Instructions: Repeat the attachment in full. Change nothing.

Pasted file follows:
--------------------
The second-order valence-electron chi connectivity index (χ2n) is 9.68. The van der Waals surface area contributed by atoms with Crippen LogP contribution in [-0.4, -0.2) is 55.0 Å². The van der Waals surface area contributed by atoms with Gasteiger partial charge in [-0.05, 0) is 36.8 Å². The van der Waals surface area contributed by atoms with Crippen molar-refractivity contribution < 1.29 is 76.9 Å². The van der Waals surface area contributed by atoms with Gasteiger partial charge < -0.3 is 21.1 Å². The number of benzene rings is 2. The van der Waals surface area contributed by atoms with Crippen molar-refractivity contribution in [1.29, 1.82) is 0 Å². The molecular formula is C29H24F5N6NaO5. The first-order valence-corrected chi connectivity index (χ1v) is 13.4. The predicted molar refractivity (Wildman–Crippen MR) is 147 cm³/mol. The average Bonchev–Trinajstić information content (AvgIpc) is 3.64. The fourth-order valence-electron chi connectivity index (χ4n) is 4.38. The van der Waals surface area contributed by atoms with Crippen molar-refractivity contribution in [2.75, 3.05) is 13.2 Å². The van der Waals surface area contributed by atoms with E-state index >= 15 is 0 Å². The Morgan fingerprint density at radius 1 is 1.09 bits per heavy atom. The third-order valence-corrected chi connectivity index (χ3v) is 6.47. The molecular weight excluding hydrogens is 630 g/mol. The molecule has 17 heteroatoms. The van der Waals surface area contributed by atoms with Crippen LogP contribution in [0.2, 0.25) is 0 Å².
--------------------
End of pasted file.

The second-order valence-electron chi connectivity index (χ2n) is 9.68. The van der Waals surface area contributed by atoms with Crippen LogP contribution in [-0.4, -0.2) is 55.0 Å². The van der Waals surface area contributed by atoms with Gasteiger partial charge in [-0.05, 0) is 36.8 Å². The van der Waals surface area contributed by atoms with Crippen molar-refractivity contribution < 1.29 is 76.9 Å². The van der Waals surface area contributed by atoms with Gasteiger partial charge < -0.3 is 21.1 Å². The number of benzene rings is 2. The van der Waals surface area contributed by atoms with Crippen molar-refractivity contribution in [1.29, 1.82) is 0 Å². The molecular formula is C29H24F5N6NaO5. The first-order valence-corrected chi connectivity index (χ1v) is 13.4. The predicted molar refractivity (Wildman–Crippen MR) is 147 cm³/mol. The average Bonchev–Trinajstić information content (AvgIpc) is 3.64. The fourth-order valence-electron chi connectivity index (χ4n) is 4.38. The van der Waals surface area contributed by atoms with Crippen molar-refractivity contribution in [2.75, 3.05) is 13.2 Å². The van der Waals surface area contributed by atoms with E-state index >= 15 is 0 Å². The Morgan fingerprint density at radius 1 is 1.09 bits per heavy atom. The third-order valence-corrected chi connectivity index (χ3v) is 6.47. The molecular weight excluding hydrogens is 630 g/mol. The molecule has 17 heteroatoms. The van der Waals surface area contributed by atoms with Crippen LogP contribution in [0.2, 0.25) is 0 Å².